Its a pretty sad/depressing state, and sometimes I wonder how anything works anymore. Thank god for RH, which actually has testing labs, people to fix bugs, and strong opensource ethics about making sure the upstream/other distro's benefit from their work. But, then they go and behave like poo flinging CADT https://www.jwz.org/doc/cadt.html in other projects.

* See HPUX for a good example of how to do it on unix, without some of the problems windows installers frequently have. The packages have a standardized form description language that are picked up in a preinstall process, so the user can be prompted for install locations/configuration/etc before any of the packages are installed. The user runs though the entire dependent set of package forms before the install actually begins. Alternatively an ignite script (like kickstart/autoyast/etc only with most of the functionality of chef/puppet/etc) can be generated for automated deployments.


kasey_junk hints at this bit I'll spell it out:

This is a problem with enterprise software as well as some Open Source software. IMO Open Source might sometimes even be simpler than some commercial stuff.

Jokes about SAP consultants moving in isn't funny anymore.

Former boss of mine told me every one of his customers that ever had decided to go with SAP had burned themselves. (IIRC the latest one I heard of started with an estimate of 5 illion monies and when I was there to install our stack they were at 25 and counting.)

I agree there is perverse incentive for open source companies to do this if their business model depends on support. Freely after Upton Sinclair: It is difficult to get a person to document something, when his salary depends upon his not documenting it!

Consultant ware has a storied history in our industry. SAP, Oracle & Peopleware are just some of the names you can think. Devops is clearly the next frontier in this movement.

This all makes me laugh, and cry at the same time. It makes me laugh because everyone wants to run k8s for no real reason, they havent got scale, traffic or many woes. Please just run some vms, CM, unattended upgrades, capistrano and packer. Mostly the loose reasoning is 'simplicity', and its the new shiny. This is perceived by people thinking that deployment, service discovery, config etc. is provided for free in kubernetes, and one boot script will solve all. On top, everyone thinks its trivial to operate this, maintain it, and no one understands what 'production ready is'. I almost think people think it replaces ops, but it does the opposite.

It makes me cry because, running k8s is hard, ops is hard, and so is telling people they might be wrong. K8s consists of half a dozen components, they have dozens of config flags, and much functionality is buggy, in beta, or flux. To top this off k8s is based on etcd. Etcd is barely production ready by their own admissions (remember /production.md in github?) but if you have run it you will understand the bugs, and vague docs coupled with reading the source constantly when problems arise. K8s consists of many components, kubelet, proxy, controller, scheduler and more. These you have to install and configure, and many scripts do this badly in a one size fits all approach, and many CM methods do this barely in an ok manner currently. I cry, because of overlay networking too, its a nightmare, and the alternative cloud permissions are scary.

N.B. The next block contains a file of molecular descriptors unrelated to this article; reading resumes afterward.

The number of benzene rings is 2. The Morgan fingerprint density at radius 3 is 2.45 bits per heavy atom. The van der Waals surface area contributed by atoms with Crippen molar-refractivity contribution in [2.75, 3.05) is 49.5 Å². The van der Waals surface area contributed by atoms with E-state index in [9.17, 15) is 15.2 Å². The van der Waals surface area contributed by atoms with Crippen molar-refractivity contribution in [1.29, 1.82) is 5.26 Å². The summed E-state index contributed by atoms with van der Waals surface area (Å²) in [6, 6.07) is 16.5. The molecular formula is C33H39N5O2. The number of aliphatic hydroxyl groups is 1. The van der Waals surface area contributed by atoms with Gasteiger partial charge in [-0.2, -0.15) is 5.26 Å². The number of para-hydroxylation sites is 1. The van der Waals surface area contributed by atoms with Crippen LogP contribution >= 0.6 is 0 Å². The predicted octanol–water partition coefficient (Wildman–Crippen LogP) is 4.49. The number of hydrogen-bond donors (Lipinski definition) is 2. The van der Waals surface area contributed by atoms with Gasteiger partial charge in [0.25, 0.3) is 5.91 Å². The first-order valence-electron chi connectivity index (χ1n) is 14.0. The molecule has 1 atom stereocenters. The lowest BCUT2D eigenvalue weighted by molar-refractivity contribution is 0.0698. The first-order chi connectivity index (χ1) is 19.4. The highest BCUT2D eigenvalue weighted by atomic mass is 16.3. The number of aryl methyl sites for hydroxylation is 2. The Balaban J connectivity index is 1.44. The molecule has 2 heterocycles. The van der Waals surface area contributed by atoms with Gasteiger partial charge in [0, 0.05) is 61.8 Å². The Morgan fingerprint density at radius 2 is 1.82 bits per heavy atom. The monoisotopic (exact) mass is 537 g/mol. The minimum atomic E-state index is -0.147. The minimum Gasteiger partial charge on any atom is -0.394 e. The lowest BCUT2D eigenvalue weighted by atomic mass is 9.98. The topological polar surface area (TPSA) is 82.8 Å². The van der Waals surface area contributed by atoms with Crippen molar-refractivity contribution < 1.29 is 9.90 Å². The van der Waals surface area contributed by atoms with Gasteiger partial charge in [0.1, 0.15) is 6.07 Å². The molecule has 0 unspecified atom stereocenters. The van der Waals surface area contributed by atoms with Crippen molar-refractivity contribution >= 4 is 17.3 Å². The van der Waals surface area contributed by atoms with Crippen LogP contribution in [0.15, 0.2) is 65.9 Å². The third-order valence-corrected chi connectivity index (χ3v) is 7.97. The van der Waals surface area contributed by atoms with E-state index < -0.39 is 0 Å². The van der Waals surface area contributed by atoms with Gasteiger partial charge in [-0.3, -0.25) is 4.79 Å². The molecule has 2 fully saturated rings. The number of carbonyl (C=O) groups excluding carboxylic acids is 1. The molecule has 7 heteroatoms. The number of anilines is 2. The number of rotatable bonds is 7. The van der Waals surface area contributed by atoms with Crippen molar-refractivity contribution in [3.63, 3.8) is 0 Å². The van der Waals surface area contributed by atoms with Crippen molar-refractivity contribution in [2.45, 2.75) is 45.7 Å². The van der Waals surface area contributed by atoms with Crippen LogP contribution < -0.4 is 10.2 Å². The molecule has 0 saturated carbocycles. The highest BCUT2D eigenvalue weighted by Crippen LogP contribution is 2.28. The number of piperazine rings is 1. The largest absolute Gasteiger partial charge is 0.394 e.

How do you reconcile "ops is hard" with "just run some vms, CM, etc."? Is it because ops only becomes hard when you force yourself to use k8 when it's not really needed?

Also do people really think k8 is a drop-in/trivial solution? I just got done evaluating it and the overriding sentiment seemed to be "it's super flexible but super complex and badly documented and you'd better hope you're using the happiest of happy paths."

My anecdotal experience: I only started working with Docker and distributed systems in January and I've been through a couple iterations of provisioning, deployment, and orchestration since then - started with docker-machine and docker-compose, added in swarm, private registries, and a set of bash scripts, now moving to kubernetes - and I am finding that kubernetes handles many tricky components out of the box with very little effort. I wouldn't have understood how to use it four months ago but now that I've implemented much of it myself I understand the underlying architecture and design goals and find it to be a better solution than the tools I've put together. It took me a few days to see if it would do everything I needed and understand how to configure it, which I suppose could be seen as complexity, but it took me much longer to understand how to run docker in production in the first place since I had to learn and build it all without prior knowledge. Kubernetes has been a cakewalk in comparison. If I ever need to set up a cluster from scratch again I'll be using k8s.

Disclosure: I work at Google on Kubernetes.

We're always looking to improve on both complexity and documentation - but, as Kelsey pointed out in his tutorial, it's definitely got a few steps. The biggest question is would you really want any fewer? That is to say, you could use a hosted solution (like Google Container Engine) or set up with a one-line command, but most people who want to run at production scale definitely want individual steps so they can customize.

Hi - I work at Google on Kubernetes.

The biggest reason people use Kubernetes is because it is the best solution to solve the need "how do I bring my containers to production." You're absolutely right, you can solve this in many other ways, but, no matter what, you're going to have to address the problem of scaling, updating, monitoring, logging, securing, maintaining persistence, implementing 12-factor applications and many many other things before you do - Kubernetes solves all this for you.